[PW] Marx on how a worker will spend his day under communism

Helmrich, Ed EHelmrich at iona.edu
Wed May 25 06:51:19 PDT 2016

Apparently people would spend their time hunting and fishing, I guess Marx liked to hunt and fish.

Edward Helmrich
Iona College
Ryan Library 
ILL Office
715 North Avenue
New Rochelle, NY 10801
docdelivery at iona.edu

-----Original Message-----
From: Project-wombat [mailto:project-wombat-bounces at lists.project-wombat.org] On Behalf Of T.F. Mills
Sent: Monday, May 23, 2016 8:47 PM
To: Solomons1pal at aol.com; list at project-wombat.org
Subject: Re: [PW] Marx on how a worker will spend his day under communism

On 22 May 2016 at 21:57, Solomons1pal at aol.com wrote:
>    Where does Marx describe how, under communism, a  worker will spend 
> the first half of his day working, and the second half  
> philosophizing?  I thought it was the Manifesto, but I'm not finding it  there.

Theorien über den Mehrwert (Theories of Surplus-Value).  P. 303-304 in the 1910 Kautsky German edition (heavily altered by Kautsky.)  It wasn't published in Marx's lifetime.  He intended it as vol. 4 of Das Kapital.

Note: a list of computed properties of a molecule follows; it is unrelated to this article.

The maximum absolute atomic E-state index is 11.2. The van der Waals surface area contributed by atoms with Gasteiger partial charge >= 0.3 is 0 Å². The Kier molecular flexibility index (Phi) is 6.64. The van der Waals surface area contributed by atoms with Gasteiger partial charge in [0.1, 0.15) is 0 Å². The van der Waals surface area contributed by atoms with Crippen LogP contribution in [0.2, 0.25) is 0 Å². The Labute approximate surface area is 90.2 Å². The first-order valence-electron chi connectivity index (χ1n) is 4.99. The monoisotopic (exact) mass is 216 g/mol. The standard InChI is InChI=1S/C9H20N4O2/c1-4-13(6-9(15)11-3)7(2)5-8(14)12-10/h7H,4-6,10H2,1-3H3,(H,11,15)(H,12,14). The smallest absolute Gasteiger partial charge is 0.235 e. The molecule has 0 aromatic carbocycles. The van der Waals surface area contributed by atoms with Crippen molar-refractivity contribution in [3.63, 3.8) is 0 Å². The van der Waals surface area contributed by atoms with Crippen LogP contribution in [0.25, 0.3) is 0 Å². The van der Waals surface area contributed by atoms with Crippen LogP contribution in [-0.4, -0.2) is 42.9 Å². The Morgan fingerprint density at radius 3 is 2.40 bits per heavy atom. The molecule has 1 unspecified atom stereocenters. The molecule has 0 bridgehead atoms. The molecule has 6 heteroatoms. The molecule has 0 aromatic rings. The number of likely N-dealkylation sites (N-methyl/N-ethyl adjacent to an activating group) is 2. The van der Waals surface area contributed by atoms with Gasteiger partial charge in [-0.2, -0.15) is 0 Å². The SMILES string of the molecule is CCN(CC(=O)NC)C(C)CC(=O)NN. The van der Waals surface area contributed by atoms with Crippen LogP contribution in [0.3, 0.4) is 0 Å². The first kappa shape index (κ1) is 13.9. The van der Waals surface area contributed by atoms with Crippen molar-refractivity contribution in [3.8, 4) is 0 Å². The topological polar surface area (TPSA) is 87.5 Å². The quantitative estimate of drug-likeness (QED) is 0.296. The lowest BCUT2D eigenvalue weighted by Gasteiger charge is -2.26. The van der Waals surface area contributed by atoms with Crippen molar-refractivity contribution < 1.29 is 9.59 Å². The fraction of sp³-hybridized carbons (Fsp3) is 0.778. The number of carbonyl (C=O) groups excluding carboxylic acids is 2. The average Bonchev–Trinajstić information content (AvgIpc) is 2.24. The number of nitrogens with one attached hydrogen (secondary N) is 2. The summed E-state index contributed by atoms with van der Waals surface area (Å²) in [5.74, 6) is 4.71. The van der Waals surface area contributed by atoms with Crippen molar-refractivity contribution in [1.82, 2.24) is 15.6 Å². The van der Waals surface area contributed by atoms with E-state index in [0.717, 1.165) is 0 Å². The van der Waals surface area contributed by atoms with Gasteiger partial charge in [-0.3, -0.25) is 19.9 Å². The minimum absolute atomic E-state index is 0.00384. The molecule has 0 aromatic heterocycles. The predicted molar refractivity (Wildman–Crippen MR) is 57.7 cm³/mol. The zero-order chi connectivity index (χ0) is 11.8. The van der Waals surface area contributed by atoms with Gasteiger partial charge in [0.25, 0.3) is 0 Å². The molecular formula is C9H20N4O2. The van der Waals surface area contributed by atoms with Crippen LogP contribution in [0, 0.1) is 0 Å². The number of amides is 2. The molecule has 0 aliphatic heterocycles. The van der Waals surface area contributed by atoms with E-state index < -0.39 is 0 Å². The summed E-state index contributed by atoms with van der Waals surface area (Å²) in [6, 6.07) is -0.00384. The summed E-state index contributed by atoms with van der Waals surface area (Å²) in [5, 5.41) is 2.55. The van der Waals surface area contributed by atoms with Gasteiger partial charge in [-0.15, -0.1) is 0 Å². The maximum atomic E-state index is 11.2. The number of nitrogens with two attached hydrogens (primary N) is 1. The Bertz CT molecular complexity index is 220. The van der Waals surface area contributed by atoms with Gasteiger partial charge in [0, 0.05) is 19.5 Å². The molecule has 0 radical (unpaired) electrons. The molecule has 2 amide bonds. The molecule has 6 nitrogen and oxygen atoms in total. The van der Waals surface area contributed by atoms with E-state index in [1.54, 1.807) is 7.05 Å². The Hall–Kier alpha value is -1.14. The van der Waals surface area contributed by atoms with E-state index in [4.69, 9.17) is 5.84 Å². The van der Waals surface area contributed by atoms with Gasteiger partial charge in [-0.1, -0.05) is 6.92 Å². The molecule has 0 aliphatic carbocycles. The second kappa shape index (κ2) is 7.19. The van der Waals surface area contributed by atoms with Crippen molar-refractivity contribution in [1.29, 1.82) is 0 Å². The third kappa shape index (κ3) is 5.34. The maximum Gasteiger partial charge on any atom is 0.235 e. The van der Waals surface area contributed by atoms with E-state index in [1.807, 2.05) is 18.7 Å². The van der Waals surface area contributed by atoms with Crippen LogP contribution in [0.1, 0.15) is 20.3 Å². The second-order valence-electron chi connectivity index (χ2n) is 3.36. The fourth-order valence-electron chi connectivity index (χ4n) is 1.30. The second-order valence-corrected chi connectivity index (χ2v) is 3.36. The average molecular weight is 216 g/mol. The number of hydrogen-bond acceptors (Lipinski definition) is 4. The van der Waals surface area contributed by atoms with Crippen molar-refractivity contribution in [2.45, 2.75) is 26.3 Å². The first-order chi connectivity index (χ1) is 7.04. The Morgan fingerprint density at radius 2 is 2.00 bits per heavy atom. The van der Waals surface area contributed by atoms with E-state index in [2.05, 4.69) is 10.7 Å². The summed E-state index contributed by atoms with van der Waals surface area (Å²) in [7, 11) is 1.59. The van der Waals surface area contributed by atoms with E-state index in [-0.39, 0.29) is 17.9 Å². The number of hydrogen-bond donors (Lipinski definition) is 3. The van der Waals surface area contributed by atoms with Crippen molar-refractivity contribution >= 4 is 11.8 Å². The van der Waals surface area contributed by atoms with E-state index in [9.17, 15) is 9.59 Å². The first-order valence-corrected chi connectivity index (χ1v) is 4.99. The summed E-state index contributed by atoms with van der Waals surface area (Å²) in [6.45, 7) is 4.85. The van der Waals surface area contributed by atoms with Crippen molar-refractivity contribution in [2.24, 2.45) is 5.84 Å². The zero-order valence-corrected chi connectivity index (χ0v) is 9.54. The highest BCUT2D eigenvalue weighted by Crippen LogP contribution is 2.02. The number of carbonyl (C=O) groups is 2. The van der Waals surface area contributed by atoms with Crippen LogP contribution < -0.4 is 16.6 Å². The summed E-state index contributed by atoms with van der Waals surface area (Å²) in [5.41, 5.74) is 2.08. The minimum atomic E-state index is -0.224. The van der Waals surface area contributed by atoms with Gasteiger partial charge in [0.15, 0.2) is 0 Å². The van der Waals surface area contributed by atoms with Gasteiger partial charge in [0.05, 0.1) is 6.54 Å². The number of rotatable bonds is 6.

BTW, that's not quite what Marx said.   In the then (1860s) prevailing 12-hour work-day, Marx 
figured that half was wasted.  If the conflict between those who work and those who don't disappeared, work would produce surplus in 6 hours, leaving 6 other hours free -- which Marx called the "true richness."  I have heard the "philosophizing" version before, but I'm not sure where that came from.  I doubt Marx truly imagined that free time would turn the whole proletariat into philosophers or intellectuals.

In a quick browse, I'm having trouble locating a free online easily searchable version in English.  
See Wikipedia for the publishing history, and from there somebody may be able to find quotable hard copy for you.

Oh, you're probably thinking I have the 1910 German version at hand.  Sorry, no.  I did find this in English:


The quote is incomplete, and the footnote does not indicate whose translation it is.  (Perhaps the author's -- Bertell Ollman.)

T.F. Mills
(Colorado, USA)

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